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Supporting Pregnant Coworkers

This is a very personal account of my observations as an expecting parent. I’m hoping that by sharing, we can start a conversation.

We started thinking about starting a family in the later part of 2016. When it didn’t happen right away, we didn’t force it and when I started my new position as a Product Manager at Shopify, we decided it was probably not the best time to get pregnant. Low and behold, things happen when you least expect them and I found out I was pregnant three months into my new job.

I think I stared at my doctor for a solid minute before saying anything after she congratulated me.

Some background

To set some context, my husband has always been the more family oriented one in our relationship. He’s always wanted to be a parent whereas I’ve slowly warmed up to the idea over the last 6 years. We decided pretty early on that I would take a shorter parental leave of 3–4 months and he would take about 6–9 months. For many reasons, this arrangement makes the most sense for us.

Before I got pregnant, I had an idea of how I wanted 2017 to unfold. For me, one of the hardest things about being pregnant was trying to incorporate my existing plans with the realities of growing a human.

When my doctor told me I was pregnant, my first thought was:

“I’m going to have to miss our next developer conference because I’ll be on parental leave.”

It’s not that I wasn’t excited about becoming a new parent, I was just that surprised by the pregnancy and that excited about what was happening at work.

I was just getting into my groove at Shopify and after doing a start up for 4 years, I was ready to start proving myself valuable at a bigger company again. Work was where I was spending a good amount of my energy and, more importantly, I was having fun.

For me, I was nervous that all the opportunities I was being given would stop because I was now pregnant and people would assume I couldn’t handle certain things anymore. I worked really hard to find and cultivate a team I loved working with and I was scared that I would lose my place in it.

Dos and don’ts

After talking to more new moms around the office, I learned that I wasn’t alone in wondering how I would juggle my new identity as a parent with my existing life. It’s easy to assume that when someone gets pregnant all the things they care about and their priorities change. This is true for most people but not everyone’s priorities end up looking the same way. Even something as simple as deciding when to stop travelling during pregnancy is a very personal decision.

By and far, the most important thing my team members did to help me feel supported was not make any assumptions about my goals or what I was or wasn’t capable of taking on since I had gotten pregnant.

Here’s some examples of how my team made me feel like a rockstar at work while growing my family.

Don’t assume everyone’s parental leave is going to be same.

Shopify is a really progressive company and even still, most people were (and still are) surprised to hear that I wasn’t going to be taking the full 12 months off. Given that I’m not taking a long maternity leave, I want to make sure that I will be coming back to the same, challenging, opportunities I had before I left. When people made it a point to ask me how long I was taking, I felt more in control of the kind of work I wanted to be included in when I got back.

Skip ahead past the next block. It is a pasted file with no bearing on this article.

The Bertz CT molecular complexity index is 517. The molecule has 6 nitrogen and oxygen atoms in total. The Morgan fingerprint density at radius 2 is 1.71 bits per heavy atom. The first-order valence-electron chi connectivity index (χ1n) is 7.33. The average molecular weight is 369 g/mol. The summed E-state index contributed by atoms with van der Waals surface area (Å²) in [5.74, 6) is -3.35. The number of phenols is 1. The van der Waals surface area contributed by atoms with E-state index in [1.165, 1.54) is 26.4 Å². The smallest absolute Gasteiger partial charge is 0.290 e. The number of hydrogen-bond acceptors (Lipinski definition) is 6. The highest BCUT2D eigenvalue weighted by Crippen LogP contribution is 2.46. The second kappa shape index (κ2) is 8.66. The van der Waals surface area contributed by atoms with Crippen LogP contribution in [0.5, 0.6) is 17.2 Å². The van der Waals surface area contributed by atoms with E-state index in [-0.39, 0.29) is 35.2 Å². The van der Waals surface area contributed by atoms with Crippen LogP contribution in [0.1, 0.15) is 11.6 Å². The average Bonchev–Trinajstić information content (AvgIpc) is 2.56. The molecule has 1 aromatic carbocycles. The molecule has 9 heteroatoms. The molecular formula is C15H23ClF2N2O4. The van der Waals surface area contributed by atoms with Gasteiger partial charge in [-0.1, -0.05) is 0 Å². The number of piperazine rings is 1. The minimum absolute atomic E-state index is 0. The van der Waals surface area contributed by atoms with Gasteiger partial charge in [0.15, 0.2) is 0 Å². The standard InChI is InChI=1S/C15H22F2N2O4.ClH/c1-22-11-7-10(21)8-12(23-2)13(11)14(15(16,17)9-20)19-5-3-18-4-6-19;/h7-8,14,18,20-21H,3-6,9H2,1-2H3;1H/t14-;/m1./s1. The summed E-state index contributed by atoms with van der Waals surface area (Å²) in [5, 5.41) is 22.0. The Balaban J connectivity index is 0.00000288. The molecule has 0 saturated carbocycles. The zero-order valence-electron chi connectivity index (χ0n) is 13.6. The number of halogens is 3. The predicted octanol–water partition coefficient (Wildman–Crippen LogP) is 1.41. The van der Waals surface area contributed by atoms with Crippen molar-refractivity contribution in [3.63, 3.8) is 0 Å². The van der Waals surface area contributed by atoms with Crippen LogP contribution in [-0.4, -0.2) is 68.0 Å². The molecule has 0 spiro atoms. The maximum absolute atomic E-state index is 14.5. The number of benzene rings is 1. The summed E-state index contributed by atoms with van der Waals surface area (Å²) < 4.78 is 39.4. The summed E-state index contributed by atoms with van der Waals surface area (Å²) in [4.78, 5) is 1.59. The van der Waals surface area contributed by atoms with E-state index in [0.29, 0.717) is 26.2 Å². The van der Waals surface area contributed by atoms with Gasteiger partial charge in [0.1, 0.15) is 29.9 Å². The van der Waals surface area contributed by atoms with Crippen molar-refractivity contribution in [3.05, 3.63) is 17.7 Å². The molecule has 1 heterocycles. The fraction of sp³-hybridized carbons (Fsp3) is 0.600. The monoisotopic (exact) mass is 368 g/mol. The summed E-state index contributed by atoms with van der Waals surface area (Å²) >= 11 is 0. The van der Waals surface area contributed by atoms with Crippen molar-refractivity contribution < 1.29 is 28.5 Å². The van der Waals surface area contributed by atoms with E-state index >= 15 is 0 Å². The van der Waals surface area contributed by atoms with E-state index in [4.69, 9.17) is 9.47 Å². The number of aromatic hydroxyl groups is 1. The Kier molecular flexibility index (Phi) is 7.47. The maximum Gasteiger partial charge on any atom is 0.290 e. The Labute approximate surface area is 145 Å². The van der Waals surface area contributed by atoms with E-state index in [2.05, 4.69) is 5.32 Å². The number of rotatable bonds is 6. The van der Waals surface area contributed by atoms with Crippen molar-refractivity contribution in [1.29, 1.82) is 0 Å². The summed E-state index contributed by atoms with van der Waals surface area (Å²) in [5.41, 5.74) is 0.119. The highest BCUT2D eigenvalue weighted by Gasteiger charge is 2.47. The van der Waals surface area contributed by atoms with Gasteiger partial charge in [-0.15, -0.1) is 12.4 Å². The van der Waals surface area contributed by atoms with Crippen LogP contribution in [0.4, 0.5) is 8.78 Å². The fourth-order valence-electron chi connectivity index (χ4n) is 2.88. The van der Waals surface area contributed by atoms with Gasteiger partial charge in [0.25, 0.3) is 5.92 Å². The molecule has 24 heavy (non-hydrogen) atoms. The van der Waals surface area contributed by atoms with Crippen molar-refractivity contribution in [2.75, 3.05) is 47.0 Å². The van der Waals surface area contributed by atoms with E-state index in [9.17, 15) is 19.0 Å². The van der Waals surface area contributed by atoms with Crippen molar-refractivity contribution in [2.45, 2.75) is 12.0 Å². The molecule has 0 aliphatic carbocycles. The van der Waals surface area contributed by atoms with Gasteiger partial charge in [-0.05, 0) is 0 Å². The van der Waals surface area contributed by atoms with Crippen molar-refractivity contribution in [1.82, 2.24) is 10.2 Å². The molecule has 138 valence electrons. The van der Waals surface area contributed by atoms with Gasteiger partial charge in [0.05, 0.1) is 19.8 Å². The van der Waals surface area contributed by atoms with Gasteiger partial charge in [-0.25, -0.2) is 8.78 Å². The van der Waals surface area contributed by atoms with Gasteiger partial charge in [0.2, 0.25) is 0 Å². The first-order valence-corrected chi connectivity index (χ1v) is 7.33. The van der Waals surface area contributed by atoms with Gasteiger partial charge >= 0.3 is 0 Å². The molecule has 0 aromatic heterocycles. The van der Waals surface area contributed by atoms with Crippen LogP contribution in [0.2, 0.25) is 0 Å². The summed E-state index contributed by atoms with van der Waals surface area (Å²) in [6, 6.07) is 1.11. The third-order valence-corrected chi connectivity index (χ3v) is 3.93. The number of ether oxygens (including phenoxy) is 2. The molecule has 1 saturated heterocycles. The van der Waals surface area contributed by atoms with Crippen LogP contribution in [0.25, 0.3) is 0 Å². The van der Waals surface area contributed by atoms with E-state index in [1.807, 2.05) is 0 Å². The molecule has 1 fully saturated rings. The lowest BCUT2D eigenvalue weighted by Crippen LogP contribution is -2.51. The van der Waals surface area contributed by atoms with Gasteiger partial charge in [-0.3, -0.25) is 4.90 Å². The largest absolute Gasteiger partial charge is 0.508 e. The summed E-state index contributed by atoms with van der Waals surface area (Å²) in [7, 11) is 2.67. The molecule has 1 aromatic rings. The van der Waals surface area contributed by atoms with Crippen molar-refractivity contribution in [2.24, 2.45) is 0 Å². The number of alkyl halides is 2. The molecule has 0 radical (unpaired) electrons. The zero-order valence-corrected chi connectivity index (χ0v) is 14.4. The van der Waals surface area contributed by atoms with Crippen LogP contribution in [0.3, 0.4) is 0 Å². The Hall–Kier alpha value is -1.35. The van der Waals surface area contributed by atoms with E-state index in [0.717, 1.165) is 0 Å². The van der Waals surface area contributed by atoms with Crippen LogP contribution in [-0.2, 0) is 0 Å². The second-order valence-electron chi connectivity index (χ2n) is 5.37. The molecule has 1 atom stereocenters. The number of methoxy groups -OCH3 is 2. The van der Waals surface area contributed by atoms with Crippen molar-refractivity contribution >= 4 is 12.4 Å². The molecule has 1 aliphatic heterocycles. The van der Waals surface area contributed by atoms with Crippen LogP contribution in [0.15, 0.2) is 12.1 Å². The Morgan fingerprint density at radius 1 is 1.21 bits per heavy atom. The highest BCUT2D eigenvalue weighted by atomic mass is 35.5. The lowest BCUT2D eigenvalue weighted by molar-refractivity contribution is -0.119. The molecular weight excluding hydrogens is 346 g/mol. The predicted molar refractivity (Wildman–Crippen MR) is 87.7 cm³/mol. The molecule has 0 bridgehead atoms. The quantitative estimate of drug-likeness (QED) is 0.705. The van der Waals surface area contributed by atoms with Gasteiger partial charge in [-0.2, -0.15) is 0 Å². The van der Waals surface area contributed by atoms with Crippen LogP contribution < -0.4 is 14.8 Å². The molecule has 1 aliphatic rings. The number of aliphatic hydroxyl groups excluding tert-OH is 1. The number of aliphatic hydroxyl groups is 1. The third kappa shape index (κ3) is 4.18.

Do assume they have the same capabilities for taking on new work as they did before they got pregnant.

When I was in my last trimester, my lead asked me if I could make it to an offsite in San Francisco (we’re located in Toronto). I think his exact words were, “I think it would be really valuable for you and the team if you could go, you’d get a chance to build a lot of great relationships. Do you feel comfortable flying that far for a few days right now?” It was great to know why he thought this was an important trip to take and that he was thinking of my future as part of the team. On top of that, he gave me a chance to decline the trip or talk about my concerns. It turned out to be one of the most valuable and fun 3 days I’ve spent at the company. I was super glad I went, swollen feet and all.

Do help them achieve their goals by being supportive around logistics.

During that trip to San Francisco, my teammate booked the same flight home just so I’m not travelling alone. This made me feel like I had a team who not only valued my work but also had my back. No one questioned if I should be taking this trip. They let me decide whether this trip was worth taking but did what they could to make sure I felt safe doing so. This was exactly the right kind of support I needed to feel confident I could be a new mom and still maintain an exciting career.

If you take anything away from this….

Just because a team member is expecting does not mean that they’re not the same person with the same goals. Encourage them to lead the discussion about what they want to take on and if they need to make any adjustments.

Bringing a new person into the world is a huge milestone in any parent’s life but it affects everyone differently. Having a conversation without assumptions or judgement goes a really long way in building a supportive environment for expecting team members.

Before you go.

I would love to hear about your experience either as a new parent or someone working with expecting team members.

Vanessa Lee (@vlaurenlee) | Twitter

Below are a couple articles that I found helpful around this topic.

Special thanks to Amy Thibodeau, Brandon Chu, Monica Czarny and Helen Mou for their help reviewing this and encouraging me to write this.